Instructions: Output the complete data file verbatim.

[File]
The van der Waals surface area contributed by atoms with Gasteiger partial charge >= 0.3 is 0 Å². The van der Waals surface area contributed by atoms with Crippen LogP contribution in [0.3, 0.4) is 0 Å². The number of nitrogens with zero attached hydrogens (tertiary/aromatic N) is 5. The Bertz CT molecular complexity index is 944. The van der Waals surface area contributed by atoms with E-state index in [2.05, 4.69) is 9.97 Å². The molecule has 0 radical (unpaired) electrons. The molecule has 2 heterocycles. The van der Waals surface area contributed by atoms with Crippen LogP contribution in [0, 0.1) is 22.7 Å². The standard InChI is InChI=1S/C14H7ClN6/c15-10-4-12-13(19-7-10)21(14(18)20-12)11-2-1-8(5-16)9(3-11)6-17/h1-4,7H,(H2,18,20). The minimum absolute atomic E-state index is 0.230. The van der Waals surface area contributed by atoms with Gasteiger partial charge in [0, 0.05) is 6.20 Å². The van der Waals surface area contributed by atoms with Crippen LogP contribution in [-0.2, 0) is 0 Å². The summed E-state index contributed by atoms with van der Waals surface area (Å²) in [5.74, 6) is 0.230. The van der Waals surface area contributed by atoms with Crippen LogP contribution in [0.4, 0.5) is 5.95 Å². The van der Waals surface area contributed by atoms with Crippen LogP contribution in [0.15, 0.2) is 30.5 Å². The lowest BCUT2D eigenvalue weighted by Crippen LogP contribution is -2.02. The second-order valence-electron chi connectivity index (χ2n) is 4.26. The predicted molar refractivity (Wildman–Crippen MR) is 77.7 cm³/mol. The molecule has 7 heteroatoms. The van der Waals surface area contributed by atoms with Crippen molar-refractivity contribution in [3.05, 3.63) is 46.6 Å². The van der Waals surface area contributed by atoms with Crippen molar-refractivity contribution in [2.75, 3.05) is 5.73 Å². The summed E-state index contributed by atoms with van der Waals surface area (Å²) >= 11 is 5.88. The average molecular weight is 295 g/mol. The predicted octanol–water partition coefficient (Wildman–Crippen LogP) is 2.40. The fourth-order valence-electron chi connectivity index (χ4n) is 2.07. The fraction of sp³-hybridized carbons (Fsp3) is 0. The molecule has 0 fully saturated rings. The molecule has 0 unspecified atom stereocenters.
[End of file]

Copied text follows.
The van der Waals surface area contributed by atoms with Gasteiger partial charge >= 0.3 is 0 Å². The van der Waals surface area contributed by atoms with Crippen LogP contribution in [0.3, 0.4) is 0 Å². The number of nitrogens with zero attached hydrogens (tertiary/aromatic N) is 5. The Bertz CT molecular complexity index is 944. The van der Waals surface area contributed by atoms with E-state index in [2.05, 4.69) is 9.97 Å². The molecule has 0 radical (unpaired) electrons. The molecule has 2 heterocycles. The van der Waals surface area contributed by atoms with Crippen LogP contribution in [0, 0.1) is 22.7 Å². The standard InChI is InChI=1S/C14H7ClN6/c15-10-4-12-13(19-7-10)21(14(18)20-12)11-2-1-8(5-16)9(3-11)6-17/h1-4,7H,(H2,18,20). The minimum absolute atomic E-state index is 0.230. The van der Waals surface area contributed by atoms with Gasteiger partial charge in [0, 0.05) is 6.20 Å². The van der Waals surface area contributed by atoms with Crippen LogP contribution in [-0.2, 0) is 0 Å². The summed E-state index contributed by atoms with van der Waals surface area (Å²) in [5.74, 6) is 0.230. The van der Waals surface area contributed by atoms with Crippen LogP contribution in [0.4, 0.5) is 5.95 Å². The van der Waals surface area contributed by atoms with Crippen LogP contribution in [0.15, 0.2) is 30.5 Å². The lowest BCUT2D eigenvalue weighted by Crippen LogP contribution is -2.02. The second-order valence-electron chi connectivity index (χ2n) is 4.26. The predicted molar refractivity (Wildman–Crippen MR) is 77.7 cm³/mol. The molecule has 7 heteroatoms. The van der Waals surface area contributed by atoms with Crippen molar-refractivity contribution in [3.05, 3.63) is 46.6 Å². The van der Waals surface area contributed by atoms with Crippen molar-refractivity contribution in [2.75, 3.05) is 5.73 Å². The summed E-state index contributed by atoms with van der Waals surface area (Å²) >= 11 is 5.88. The average molecular weight is 295 g/mol. The predicted octanol–water partition coefficient (Wildman–Crippen LogP) is 2.40. The fourth-order valence-electron chi connectivity index (χ4n) is 2.07. The fraction of sp³-hybridized carbons (Fsp3) is 0. The molecule has 0 fully saturated rings. The molecule has 0 unspecified atom stereocenters.